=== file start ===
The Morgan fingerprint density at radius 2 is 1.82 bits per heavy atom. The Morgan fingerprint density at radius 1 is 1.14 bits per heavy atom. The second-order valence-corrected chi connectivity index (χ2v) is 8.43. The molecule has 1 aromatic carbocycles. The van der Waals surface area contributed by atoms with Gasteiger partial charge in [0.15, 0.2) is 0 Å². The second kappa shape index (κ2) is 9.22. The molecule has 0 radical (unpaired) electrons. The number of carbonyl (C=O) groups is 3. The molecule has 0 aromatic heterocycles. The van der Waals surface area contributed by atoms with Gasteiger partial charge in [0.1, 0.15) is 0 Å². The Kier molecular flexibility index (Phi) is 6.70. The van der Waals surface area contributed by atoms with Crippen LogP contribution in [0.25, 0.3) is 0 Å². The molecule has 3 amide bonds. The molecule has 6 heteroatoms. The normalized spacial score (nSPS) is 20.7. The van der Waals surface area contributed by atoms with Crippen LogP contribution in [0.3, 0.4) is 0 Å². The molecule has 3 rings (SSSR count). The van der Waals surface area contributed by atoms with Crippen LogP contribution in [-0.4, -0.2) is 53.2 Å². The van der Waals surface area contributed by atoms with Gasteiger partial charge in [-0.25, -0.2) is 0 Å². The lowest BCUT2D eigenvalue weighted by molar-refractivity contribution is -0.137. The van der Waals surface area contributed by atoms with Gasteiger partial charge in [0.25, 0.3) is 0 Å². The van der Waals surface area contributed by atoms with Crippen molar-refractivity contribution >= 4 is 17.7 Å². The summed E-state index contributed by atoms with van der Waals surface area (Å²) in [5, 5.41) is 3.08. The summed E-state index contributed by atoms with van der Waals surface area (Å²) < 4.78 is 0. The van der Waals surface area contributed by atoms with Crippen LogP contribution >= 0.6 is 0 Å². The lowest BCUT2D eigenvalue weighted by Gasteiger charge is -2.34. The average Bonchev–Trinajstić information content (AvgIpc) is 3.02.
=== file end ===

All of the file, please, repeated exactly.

The Morgan fingerprint density at radius 2 is 1.82 bits per heavy atom. The Morgan fingerprint density at radius 1 is 1.14 bits per heavy atom. The second-order valence-corrected chi connectivity index (χ2v) is 8.43. The molecule has 1 aromatic carbocycles. The van der Waals surface area contributed by atoms with Gasteiger partial charge in [0.15, 0.2) is 0 Å². The second kappa shape index (κ2) is 9.22. The molecule has 0 radical (unpaired) electrons. The number of carbonyl (C=O) groups is 3. The molecule has 0 aromatic heterocycles. The van der Waals surface area contributed by atoms with Gasteiger partial charge in [0.1, 0.15) is 0 Å². The Kier molecular flexibility index (Phi) is 6.70. The van der Waals surface area contributed by atoms with Crippen LogP contribution in [0.25, 0.3) is 0 Å². The molecule has 3 amide bonds. The molecule has 6 heteroatoms. The normalized spacial score (nSPS) is 20.7. The van der Waals surface area contributed by atoms with Crippen LogP contribution in [0.3, 0.4) is 0 Å². The molecule has 3 rings (SSSR count). The van der Waals surface area contributed by atoms with Crippen LogP contribution in [-0.4, -0.2) is 53.2 Å². The van der Waals surface area contributed by atoms with Gasteiger partial charge in [-0.25, -0.2) is 0 Å². The lowest BCUT2D eigenvalue weighted by molar-refractivity contribution is -0.137. The van der Waals surface area contributed by atoms with Gasteiger partial charge in [0.25, 0.3) is 0 Å². The van der Waals surface area contributed by atoms with Crippen molar-refractivity contribution >= 4 is 17.7 Å². The summed E-state index contributed by atoms with van der Waals surface area (Å²) in [5, 5.41) is 3.08. The summed E-state index contributed by atoms with van der Waals surface area (Å²) < 4.78 is 0. The van der Waals surface area contributed by atoms with Crippen LogP contribution >= 0.6 is 0 Å². The lowest BCUT2D eigenvalue weighted by Gasteiger charge is -2.34. The average Bonchev–Trinajstić information content (AvgIpc) is 3.02.